'Our literatures matter because we do,' says Indigenous author Daniel Heath Justice

In his book, Why Indigenous Literatures Matter, Daniel Heath Justice explores just that — what Indigenous literatures are and the importance of understanding and valuing them in all their forms.
In his book, Why Indigenous Literatures Matter, Daniel Heath Justice examines the many forms of Indigenous literature. (Melvin Yap/Wilfrid Laurier University Press)
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In his book, Why Indigenous Literatures Matter, Daniel Heath Justice explores just that — what Indigenous literatures are. It also looks at the importance of understanding and valuing them in all their forms.

"I always do the plural because our literatures take a lot of different forms," said Justice, a professor in First Nations and Indigenous Studies and English at the University of British Columbia.

"Basically, for me, Indigenous literatures are those embodied, expressive traditions that communicate our understandings in the world."

This includes texts, books, stories and poems, but also mediums such as carvings, basketry and wampum belts, to name a few, said Justice, a citizen of the Cherokee Nation.

"There are all kinds of ways that we have inscribed our realities into other media."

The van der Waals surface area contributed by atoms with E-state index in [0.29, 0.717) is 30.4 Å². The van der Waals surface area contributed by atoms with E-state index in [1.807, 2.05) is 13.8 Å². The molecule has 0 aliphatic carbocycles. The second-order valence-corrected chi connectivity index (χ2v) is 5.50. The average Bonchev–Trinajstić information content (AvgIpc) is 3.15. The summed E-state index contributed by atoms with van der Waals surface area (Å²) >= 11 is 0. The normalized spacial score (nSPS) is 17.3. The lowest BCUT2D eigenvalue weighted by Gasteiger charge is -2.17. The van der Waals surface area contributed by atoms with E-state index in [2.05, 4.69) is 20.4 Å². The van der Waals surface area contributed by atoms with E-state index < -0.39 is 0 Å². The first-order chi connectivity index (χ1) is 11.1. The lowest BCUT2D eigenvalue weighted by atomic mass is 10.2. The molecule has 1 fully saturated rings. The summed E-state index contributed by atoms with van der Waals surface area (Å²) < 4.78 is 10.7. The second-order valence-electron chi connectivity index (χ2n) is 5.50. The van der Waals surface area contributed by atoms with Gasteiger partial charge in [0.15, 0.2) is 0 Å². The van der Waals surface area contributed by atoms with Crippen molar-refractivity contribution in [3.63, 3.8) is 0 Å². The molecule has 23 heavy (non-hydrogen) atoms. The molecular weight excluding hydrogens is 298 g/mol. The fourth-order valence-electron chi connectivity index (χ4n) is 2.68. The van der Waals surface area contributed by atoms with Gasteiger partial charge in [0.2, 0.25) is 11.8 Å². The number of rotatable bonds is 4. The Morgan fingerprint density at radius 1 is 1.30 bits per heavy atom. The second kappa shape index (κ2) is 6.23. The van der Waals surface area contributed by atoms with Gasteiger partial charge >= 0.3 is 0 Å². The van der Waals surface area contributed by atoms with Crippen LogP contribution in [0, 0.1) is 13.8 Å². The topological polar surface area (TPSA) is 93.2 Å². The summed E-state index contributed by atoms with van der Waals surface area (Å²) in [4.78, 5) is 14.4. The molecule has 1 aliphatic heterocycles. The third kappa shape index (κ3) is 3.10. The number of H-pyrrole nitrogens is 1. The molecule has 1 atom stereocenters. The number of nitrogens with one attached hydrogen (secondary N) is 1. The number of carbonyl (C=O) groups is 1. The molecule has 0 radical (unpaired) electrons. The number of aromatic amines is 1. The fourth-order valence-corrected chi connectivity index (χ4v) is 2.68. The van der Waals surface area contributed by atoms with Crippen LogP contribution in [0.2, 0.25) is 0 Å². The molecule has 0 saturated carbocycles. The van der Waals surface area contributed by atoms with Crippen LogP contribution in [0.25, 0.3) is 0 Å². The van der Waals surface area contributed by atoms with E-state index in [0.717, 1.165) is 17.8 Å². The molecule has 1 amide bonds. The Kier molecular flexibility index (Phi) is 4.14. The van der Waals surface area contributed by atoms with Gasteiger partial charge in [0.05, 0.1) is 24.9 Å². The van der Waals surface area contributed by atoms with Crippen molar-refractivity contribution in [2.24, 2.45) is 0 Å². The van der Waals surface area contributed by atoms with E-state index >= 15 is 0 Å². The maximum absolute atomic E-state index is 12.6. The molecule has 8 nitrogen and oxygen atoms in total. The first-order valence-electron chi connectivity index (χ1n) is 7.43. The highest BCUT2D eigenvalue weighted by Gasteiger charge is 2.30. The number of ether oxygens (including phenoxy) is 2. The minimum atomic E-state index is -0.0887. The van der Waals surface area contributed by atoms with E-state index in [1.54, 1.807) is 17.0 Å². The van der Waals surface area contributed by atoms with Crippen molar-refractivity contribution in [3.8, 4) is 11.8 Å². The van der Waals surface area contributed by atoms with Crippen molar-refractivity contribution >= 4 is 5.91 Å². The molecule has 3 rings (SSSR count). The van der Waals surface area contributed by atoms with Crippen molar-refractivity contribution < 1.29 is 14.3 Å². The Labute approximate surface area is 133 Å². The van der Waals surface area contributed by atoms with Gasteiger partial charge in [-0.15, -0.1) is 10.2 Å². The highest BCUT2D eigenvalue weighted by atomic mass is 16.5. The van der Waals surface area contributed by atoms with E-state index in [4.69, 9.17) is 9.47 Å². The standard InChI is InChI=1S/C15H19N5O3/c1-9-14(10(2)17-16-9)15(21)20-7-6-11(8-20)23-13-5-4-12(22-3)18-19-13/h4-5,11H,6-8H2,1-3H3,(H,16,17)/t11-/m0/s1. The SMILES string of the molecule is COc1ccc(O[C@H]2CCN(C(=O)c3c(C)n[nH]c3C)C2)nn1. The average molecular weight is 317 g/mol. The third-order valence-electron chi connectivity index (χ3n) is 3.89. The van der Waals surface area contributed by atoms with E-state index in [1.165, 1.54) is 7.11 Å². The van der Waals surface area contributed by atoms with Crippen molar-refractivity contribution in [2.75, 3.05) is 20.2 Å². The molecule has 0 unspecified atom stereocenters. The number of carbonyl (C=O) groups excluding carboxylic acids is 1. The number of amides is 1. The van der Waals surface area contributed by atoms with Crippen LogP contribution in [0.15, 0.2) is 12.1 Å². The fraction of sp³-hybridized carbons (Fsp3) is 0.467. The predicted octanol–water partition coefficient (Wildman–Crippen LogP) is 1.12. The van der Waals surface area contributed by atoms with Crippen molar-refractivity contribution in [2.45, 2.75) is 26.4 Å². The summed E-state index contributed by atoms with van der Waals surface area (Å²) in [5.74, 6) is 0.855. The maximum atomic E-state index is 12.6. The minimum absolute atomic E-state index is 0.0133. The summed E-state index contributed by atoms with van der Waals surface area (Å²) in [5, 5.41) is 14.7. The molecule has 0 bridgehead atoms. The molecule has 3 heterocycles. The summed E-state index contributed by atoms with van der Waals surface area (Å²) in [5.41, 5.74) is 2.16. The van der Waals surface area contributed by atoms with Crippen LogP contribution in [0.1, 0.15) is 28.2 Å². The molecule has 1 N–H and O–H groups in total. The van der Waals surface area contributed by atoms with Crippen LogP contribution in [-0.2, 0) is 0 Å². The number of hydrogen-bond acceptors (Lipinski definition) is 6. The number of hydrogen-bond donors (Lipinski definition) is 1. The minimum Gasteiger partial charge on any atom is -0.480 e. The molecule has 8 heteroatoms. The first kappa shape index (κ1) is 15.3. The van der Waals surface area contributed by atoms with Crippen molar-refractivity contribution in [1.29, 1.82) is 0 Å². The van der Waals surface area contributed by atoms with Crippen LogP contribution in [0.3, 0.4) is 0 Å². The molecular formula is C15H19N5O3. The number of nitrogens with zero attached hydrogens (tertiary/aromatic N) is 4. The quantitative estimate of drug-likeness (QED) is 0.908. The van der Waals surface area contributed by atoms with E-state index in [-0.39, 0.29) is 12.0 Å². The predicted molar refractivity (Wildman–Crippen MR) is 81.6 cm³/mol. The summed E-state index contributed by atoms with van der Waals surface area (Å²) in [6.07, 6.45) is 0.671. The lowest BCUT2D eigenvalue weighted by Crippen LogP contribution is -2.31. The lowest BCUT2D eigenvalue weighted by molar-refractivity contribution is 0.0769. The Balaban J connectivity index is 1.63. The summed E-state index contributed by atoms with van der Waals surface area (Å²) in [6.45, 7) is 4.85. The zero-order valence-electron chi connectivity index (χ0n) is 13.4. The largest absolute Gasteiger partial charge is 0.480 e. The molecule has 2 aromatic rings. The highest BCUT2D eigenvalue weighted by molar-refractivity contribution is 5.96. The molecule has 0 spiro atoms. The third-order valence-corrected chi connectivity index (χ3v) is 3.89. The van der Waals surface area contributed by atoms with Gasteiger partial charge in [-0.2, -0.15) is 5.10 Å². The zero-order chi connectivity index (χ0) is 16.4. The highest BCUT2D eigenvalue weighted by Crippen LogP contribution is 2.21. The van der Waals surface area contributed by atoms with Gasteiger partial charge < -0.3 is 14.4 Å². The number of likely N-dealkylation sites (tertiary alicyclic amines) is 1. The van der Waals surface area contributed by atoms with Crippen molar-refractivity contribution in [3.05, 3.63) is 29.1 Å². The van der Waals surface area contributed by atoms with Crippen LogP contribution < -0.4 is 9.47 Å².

Literary expression before and after colonialism

The term literatures, instead of literature, reflects the multitude of forms which literary expression can take, he said, which date back to long before the arrival and settlement of Europeans.

"I think that we have to get out of the rupture idea that because a rupture has happened in our histories, that somehow everything before then is lost to us and everything that came after is inauthentic," said Justice. "I think that's a very impoverishing view that just isn't reflected by reality."

While Indigenous literatures are getting more attention, Justice said they still are less respected in Canada than they should be.

"I think especially those texts that really challenge settler colonialism in Canada; the literature that really questions the multicultural ethos of a liberalized Canada," he said.

Justice addressed the term settler in his book, describing it as a word that can cause discomfort for non-Indigenous people.

Daniel Heath Justice addresses the term settler in his book, Why Indigenous Literatures Matter, describing it as a word that can cause discomfort for non-Indigenous people. 1:29

"It is agitating for a lot of people and I think that's OK. I think we can be disturbed by some of this terminology. I don't use it as an insult," said Justice. "I do use it as a way of foregrounding the … violent histories of settler colonialism."

The term is often criticized for grouping all non-Indigenous people together. "There is a danger in collapsing all of these distinctive experiences into on," Justice explained. "Under settler colonialism, the arrival of so many communities has ensured that Indigenous peoples have lost lands."

One of the questions his book sets out to answer is in the title itself. Why Do Indigenous Literatures Matter? The answer is simple.

"Because we matter," said Justice.


Click the Listen button above to hear his full conversation with Rosanna Deerchild.